Treating sleep as a priority rather than a luxury may be more valuable than most of us realize. Maybe we should start to think of sleep as an insurance policy for healthy longevity. Although sleep is critical for both short and long term health, statistics show that more than a third of American adults do not get sufficient sleep on a regular basis. While we might believe we can skimp on sleep and not suffer any consequences, there’s a big difference between the amount of sleep one can get by on and the amount needed for optimal daily function. Lack of sleep exacts a toll on mood, perception and judgment, and can result in reduced efficiency and productivity, as well as increased errors, accidents and injuries.
What we may not realize is that when it comes to disease prevention and life expectancy, sleep quality is just as invaluable as sleep quantity. If it seems that you are giving yourself enough sleep time but have a hard time getting out of bed in the morning, you may not be spending enough time in the different stages of sleep. There are four stages of sleep that constitute a sleep cycle. Typically, an individual will experience four to five non-sequential sleep cycles lasting from a few minutes to 120 minutes during the night. Sleep begins in stage 1 and progresses into stages 2, and 3. After stage 3 sleep, stage 2 sleep is repeated before entering REM sleep. Once REM sleep is over, the body usually returns to stage 2 sleep.
The four stages of sleep
- Non-rapid eye movement (NREM) Stage 1: This is the drowsy transition period between wakefulness and sleep, which generally lasts about five to ten minutes. During this short period of light sleep muscles start to relax, as breathing and brain activity begin to slow. This is also the time that some people may experience abrupt muscle spasms or jerks, as well as a sensation of falling. If awakened during this stage, one may not realize they have been sleeping.
- NREM Stage 2: During this stage the body temperature drops, heart rate begins to slow and the brain begins to produce sleep spindles, which are short bursts of brain activity that play an essential role in sensory processing and long term memory consolidation.
- NREM Stage 3: This is when deep sleep occurs. Of all the sleep stages, stage 3 is the most restorative. During deep sleep, the body repairs itself and builds energy for the day ahead; human growth hormone is released, which stimulates cellular growth and reproduction; heartbeat, blood pressure and breathing slow to their lowest levels; and deep, slow brain waves, known as delta waves, begin to emerge.
- REM (rapid eye movement) Stage 4: Considered an active sleep state, REM sleep is characterized by jerking eye movements, increased respiration rate, rising blood pressure and increased brain activity, similar to the levels experienced when awake. Dreams can be experienced in all stages of sleep but usually are most vivid in REM sleep. Studies show that everyone dreams, although we may not remember them unless awakened during REM sleep. The REM stage is a bit of a paradox, as while the brain and other body systems become more active, muscles become more relaxed and voluntary muscles become temporarily immobilized, possibly to prevent injury while trying to act out our dreams. Generally, one enters REM sleep about 90 minutes after falling asleep, with deeper, increasingly longer periods occurring toward morning.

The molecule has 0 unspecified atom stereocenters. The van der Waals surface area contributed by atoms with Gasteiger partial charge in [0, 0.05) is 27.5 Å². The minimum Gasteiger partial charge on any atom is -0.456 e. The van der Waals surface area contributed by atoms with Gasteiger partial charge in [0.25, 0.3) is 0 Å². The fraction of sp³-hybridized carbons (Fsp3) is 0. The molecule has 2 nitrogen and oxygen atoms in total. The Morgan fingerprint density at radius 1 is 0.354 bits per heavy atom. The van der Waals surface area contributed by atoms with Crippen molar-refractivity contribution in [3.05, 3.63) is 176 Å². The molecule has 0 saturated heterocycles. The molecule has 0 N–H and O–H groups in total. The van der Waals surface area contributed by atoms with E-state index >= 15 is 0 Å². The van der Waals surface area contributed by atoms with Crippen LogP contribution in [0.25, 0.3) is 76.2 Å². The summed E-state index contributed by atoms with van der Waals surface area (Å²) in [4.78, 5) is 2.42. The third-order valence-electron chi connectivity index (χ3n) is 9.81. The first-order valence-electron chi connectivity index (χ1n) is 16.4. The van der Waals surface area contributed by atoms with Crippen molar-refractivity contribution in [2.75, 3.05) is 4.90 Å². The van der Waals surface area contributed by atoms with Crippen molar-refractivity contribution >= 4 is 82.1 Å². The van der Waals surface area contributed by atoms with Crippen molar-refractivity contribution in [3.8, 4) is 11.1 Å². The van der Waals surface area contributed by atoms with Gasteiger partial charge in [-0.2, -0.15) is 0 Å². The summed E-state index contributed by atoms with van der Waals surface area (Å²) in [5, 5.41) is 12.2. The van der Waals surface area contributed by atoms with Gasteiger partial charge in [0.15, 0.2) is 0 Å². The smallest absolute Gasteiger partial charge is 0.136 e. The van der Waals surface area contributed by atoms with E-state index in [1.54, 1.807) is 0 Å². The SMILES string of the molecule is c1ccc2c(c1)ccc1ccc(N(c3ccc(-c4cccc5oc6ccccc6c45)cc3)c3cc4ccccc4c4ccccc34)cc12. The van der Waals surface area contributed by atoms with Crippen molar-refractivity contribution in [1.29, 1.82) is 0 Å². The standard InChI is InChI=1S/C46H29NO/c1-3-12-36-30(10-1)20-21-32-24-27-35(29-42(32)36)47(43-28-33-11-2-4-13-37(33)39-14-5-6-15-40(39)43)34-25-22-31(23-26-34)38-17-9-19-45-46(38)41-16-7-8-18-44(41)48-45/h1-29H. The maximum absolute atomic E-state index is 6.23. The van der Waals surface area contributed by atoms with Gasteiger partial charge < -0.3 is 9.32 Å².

While individual sleep requirements vary, most healthcare professionals agree that seven to nine hours of sleep each night is favorable for peak mental, physical and physiological function. Along with diet, exercise, stress management and proper supplementation, quality rest has a pronounced impact on brain, immune and metabolic functions. Sleep impacts every bodily system including neurological, cardiovascular, immune and respiratory systems. Research shows that chronic sleep deprivation, as well as poor quality sleep, increases the risk of developing high blood pressure, cardiovascular disease, diabetes, depression, and obesity.
Ultimately, the amount of sleep you need is best determined by allowing yourself to sleep until you naturally awaken well rested and refreshed. If your body has been chronically deprived of adequate sleep, you may need to give yourself as much rest as life circumstances will allow. Thereafter you can use feelings of morning restfulness or fatigue as measures for the proper amount of sleep for you. Addressing sleep issues helps to insure that the body has had ample time to restore and rejuvenate the cells, allowing for improved energy balance, efficiency, mood, productivity and overall health and function. For a longer, happier, healthier lifespan, make time for much needed, often ignored, quality sleep.
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Sleep and Disease Risk: http://healthysleep.med.harvard.edu/healthy/matters/consequences/sleep-and-disease-risk
How Much Sleep Do You Really Need To Be Healthy? https://drbenkim.com/how-much-sleep-need.html
The Impact of Sleep Deprivation on Hormones and Metabolism. https://www.medscape.org/viewarticle/502825
The Relationship Between Sleep and Life Expectancy. https://www.verywellhealth.com/sleep-duration-and-longevity-2224291
Sleep Spindle. https://www.sciencedirect.com/topics/medicine-and-dentistry/sleep-spindle
The 4 Stages of Sleep (NREM and REM Sleep Cycles). https://www.verywellhealth.com/the-four-stages-of-sleep-2795920
Stages of Sleep and Sleep Cycles: https://www.tuck.com/stages/